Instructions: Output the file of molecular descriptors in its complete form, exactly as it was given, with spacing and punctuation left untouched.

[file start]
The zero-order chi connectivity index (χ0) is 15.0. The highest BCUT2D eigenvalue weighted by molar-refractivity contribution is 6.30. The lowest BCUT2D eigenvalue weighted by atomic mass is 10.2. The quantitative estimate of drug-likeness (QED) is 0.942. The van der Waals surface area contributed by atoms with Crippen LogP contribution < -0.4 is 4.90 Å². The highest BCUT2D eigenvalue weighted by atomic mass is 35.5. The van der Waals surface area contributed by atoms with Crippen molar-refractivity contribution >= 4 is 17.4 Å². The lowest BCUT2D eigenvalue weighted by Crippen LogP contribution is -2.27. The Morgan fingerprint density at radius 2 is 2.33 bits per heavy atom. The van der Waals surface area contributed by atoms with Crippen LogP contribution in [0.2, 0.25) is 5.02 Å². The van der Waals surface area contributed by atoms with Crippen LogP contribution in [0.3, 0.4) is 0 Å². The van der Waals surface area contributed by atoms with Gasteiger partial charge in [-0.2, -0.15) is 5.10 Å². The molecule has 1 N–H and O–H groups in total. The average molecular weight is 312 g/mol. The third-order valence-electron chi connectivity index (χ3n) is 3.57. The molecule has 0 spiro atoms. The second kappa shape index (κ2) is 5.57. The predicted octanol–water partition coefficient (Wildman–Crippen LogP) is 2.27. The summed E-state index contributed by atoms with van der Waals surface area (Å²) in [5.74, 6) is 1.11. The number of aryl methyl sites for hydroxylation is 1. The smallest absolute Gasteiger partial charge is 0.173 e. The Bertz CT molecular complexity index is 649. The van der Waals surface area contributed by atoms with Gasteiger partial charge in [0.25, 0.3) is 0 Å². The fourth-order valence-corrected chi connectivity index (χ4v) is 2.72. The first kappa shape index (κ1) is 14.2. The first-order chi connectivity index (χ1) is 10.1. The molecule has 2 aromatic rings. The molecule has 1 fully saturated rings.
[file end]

The zero-order chi connectivity index (χ0) is 15.0. The highest BCUT2D eigenvalue weighted by molar-refractivity contribution is 6.30. The lowest BCUT2D eigenvalue weighted by atomic mass is 10.2. The quantitative estimate of drug-likeness (QED) is 0.942. The van der Waals surface area contributed by atoms with Crippen LogP contribution < -0.4 is 4.90 Å². The highest BCUT2D eigenvalue weighted by atomic mass is 35.5. The van der Waals surface area contributed by atoms with Crippen molar-refractivity contribution >= 4 is 17.4 Å². The lowest BCUT2D eigenvalue weighted by Crippen LogP contribution is -2.27. The Morgan fingerprint density at radius 2 is 2.33 bits per heavy atom. The van der Waals surface area contributed by atoms with Crippen LogP contribution in [0.2, 0.25) is 5.02 Å². The van der Waals surface area contributed by atoms with Crippen LogP contribution in [0.3, 0.4) is 0 Å². The van der Waals surface area contributed by atoms with Gasteiger partial charge in [-0.2, -0.15) is 5.10 Å². The molecule has 1 N–H and O–H groups in total. The average molecular weight is 312 g/mol. The third-order valence-electron chi connectivity index (χ3n) is 3.57. The molecule has 0 spiro atoms. The second kappa shape index (κ2) is 5.57. The predicted octanol–water partition coefficient (Wildman–Crippen LogP) is 2.27. The summed E-state index contributed by atoms with van der Waals surface area (Å²) in [5.74, 6) is 1.11. The number of aryl methyl sites for hydroxylation is 1. The smallest absolute Gasteiger partial charge is 0.173 e. The Bertz CT molecular complexity index is 649. The van der Waals surface area contributed by atoms with Gasteiger partial charge in [0.25, 0.3) is 0 Å². The fourth-order valence-corrected chi connectivity index (χ4v) is 2.72. The first kappa shape index (κ1) is 14.2. The first-order chi connectivity index (χ1) is 10.1. The molecule has 2 aromatic rings. The molecule has 1 fully saturated rings.